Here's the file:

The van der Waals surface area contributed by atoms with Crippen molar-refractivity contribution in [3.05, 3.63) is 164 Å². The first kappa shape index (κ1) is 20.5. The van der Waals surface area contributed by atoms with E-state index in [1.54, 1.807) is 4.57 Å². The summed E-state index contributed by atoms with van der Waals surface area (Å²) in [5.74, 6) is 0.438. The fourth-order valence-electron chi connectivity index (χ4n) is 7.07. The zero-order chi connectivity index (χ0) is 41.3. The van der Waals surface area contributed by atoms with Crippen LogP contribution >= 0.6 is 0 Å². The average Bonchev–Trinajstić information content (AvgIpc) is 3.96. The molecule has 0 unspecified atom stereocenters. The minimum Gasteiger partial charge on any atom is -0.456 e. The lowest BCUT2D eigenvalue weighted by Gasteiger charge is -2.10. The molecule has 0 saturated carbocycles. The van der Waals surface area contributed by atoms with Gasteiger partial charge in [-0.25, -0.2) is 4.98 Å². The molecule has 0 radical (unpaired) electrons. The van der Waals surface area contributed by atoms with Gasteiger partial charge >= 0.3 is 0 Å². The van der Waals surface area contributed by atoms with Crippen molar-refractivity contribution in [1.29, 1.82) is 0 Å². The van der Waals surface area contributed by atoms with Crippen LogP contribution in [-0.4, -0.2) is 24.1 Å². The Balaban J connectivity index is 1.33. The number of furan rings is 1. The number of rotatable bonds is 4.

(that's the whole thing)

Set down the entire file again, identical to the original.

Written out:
The van der Waals surface area contributed by atoms with Crippen molar-refractivity contribution in [3.05, 3.63) is 164 Å². The first kappa shape index (κ1) is 20.5. The van der Waals surface area contributed by atoms with E-state index in [1.54, 1.807) is 4.57 Å². The summed E-state index contributed by atoms with van der Waals surface area (Å²) in [5.74, 6) is 0.438. The fourth-order valence-electron chi connectivity index (χ4n) is 7.07. The zero-order chi connectivity index (χ0) is 41.3. The van der Waals surface area contributed by atoms with Crippen LogP contribution >= 0.6 is 0 Å². The average Bonchev–Trinajstić information content (AvgIpc) is 3.96. The molecule has 0 unspecified atom stereocenters. The minimum Gasteiger partial charge on any atom is -0.456 e. The lowest BCUT2D eigenvalue weighted by Gasteiger charge is -2.10. The molecule has 0 saturated carbocycles. The van der Waals surface area contributed by atoms with Gasteiger partial charge in [-0.25, -0.2) is 4.98 Å². The molecule has 0 radical (unpaired) electrons. The van der Waals surface area contributed by atoms with Gasteiger partial charge >= 0.3 is 0 Å². The van der Waals surface area contributed by atoms with Crippen molar-refractivity contribution in [1.29, 1.82) is 0 Å². The van der Waals surface area contributed by atoms with Crippen LogP contribution in [-0.4, -0.2) is 24.1 Å². The Balaban J connectivity index is 1.33. The number of furan rings is 1. The number of rotatable bonds is 4.